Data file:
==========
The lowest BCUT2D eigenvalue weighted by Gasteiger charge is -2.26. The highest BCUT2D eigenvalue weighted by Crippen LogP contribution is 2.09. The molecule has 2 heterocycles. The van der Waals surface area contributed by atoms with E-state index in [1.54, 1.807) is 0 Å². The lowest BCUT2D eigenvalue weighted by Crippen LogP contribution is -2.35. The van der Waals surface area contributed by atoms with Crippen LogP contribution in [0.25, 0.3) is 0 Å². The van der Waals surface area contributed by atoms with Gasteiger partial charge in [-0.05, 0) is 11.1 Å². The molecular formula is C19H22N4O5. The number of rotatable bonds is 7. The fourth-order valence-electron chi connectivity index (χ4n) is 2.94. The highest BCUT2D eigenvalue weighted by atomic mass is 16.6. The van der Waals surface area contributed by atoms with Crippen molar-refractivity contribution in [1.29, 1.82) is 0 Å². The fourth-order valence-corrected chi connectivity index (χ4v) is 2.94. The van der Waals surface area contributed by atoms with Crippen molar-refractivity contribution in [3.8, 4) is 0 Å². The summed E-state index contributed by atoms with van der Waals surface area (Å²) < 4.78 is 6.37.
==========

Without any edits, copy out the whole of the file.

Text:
The lowest BCUT2D eigenvalue weighted by Gasteiger charge is -2.26. The highest BCUT2D eigenvalue weighted by Crippen LogP contribution is 2.09. The molecule has 2 heterocycles. The van der Waals surface area contributed by atoms with E-state index in [1.54, 1.807) is 0 Å². The lowest BCUT2D eigenvalue weighted by Crippen LogP contribution is -2.35. The van der Waals surface area contributed by atoms with Crippen LogP contribution in [0.25, 0.3) is 0 Å². The van der Waals surface area contributed by atoms with Gasteiger partial charge in [-0.05, 0) is 11.1 Å². The molecular formula is C19H22N4O5. The number of rotatable bonds is 7. The fourth-order valence-electron chi connectivity index (χ4n) is 2.94. The highest BCUT2D eigenvalue weighted by atomic mass is 16.6. The van der Waals surface area contributed by atoms with Crippen molar-refractivity contribution in [1.29, 1.82) is 0 Å². The fourth-order valence-corrected chi connectivity index (χ4v) is 2.94. The van der Waals surface area contributed by atoms with Crippen molar-refractivity contribution in [3.8, 4) is 0 Å². The summed E-state index contributed by atoms with van der Waals surface area (Å²) < 4.78 is 6.37.